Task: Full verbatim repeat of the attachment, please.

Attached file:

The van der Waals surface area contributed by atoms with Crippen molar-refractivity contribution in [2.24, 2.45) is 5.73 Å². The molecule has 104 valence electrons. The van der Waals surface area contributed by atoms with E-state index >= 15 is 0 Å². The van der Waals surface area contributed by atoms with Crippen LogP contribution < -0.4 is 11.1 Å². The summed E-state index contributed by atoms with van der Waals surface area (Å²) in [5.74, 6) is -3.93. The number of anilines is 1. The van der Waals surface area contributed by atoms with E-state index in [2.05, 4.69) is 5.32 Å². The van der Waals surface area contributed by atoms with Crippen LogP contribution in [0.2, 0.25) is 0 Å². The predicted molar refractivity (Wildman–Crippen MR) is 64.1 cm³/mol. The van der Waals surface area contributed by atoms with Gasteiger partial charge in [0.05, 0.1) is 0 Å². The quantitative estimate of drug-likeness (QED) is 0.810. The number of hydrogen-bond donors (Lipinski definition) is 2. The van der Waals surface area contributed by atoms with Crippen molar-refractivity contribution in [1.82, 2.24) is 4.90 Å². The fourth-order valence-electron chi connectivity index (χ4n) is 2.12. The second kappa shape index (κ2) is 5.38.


The van der Waals surface area contributed by atoms with Crippen molar-refractivity contribution in [2.24, 2.45) is 5.73 Å². The molecule has 104 valence electrons. The van der Waals surface area contributed by atoms with E-state index >= 15 is 0 Å². The van der Waals surface area contributed by atoms with Crippen LogP contribution < -0.4 is 11.1 Å². The summed E-state index contributed by atoms with van der Waals surface area (Å²) in [5.74, 6) is -3.93. The number of anilines is 1. The van der Waals surface area contributed by atoms with E-state index in [2.05, 4.69) is 5.32 Å². The van der Waals surface area contributed by atoms with Crippen LogP contribution in [0.2, 0.25) is 0 Å². The predicted molar refractivity (Wildman–Crippen MR) is 64.1 cm³/mol. The van der Waals surface area contributed by atoms with Gasteiger partial charge in [0.05, 0.1) is 0 Å². The quantitative estimate of drug-likeness (QED) is 0.810. The number of hydrogen-bond donors (Lipinski definition) is 2. The van der Waals surface area contributed by atoms with Crippen molar-refractivity contribution in [1.82, 2.24) is 4.90 Å². The fourth-order valence-electron chi connectivity index (χ4n) is 2.12. The second kappa shape index (κ2) is 5.38.